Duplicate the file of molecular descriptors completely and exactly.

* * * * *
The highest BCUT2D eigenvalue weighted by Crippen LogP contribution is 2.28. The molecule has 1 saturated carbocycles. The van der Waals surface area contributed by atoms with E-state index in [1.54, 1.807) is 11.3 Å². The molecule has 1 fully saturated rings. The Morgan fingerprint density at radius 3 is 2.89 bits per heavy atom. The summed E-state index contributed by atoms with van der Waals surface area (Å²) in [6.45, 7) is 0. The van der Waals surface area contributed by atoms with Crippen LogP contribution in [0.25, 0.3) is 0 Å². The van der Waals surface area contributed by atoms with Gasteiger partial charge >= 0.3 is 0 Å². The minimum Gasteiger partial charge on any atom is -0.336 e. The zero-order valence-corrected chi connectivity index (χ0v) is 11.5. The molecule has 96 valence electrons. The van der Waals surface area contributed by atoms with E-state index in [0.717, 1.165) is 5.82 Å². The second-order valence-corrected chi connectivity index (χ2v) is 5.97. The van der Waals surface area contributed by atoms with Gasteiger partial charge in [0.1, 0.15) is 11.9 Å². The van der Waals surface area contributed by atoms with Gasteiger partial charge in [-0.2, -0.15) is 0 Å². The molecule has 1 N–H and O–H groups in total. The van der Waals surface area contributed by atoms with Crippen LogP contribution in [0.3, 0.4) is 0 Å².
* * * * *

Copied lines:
The highest BCUT2D eigenvalue weighted by Crippen LogP contribution is 2.28. The molecule has 1 saturated carbocycles. The van der Waals surface area contributed by atoms with E-state index in [1.54, 1.807) is 11.3 Å². The molecule has 1 fully saturated rings. The Morgan fingerprint density at radius 3 is 2.89 bits per heavy atom. The summed E-state index contributed by atoms with van der Waals surface area (Å²) in [6.45, 7) is 0. The van der Waals surface area contributed by atoms with Crippen LogP contribution in [0.25, 0.3) is 0 Å². The van der Waals surface area contributed by atoms with Gasteiger partial charge >= 0.3 is 0 Å². The minimum Gasteiger partial charge on any atom is -0.336 e. The zero-order valence-corrected chi connectivity index (χ0v) is 11.5. The molecule has 96 valence electrons. The van der Waals surface area contributed by atoms with E-state index in [0.717, 1.165) is 5.82 Å². The second-order valence-corrected chi connectivity index (χ2v) is 5.97. The van der Waals surface area contributed by atoms with Gasteiger partial charge in [0.1, 0.15) is 11.9 Å². The van der Waals surface area contributed by atoms with Gasteiger partial charge in [-0.2, -0.15) is 0 Å². The molecule has 1 N–H and O–H groups in total. The van der Waals surface area contributed by atoms with Crippen LogP contribution in [0.3, 0.4) is 0 Å².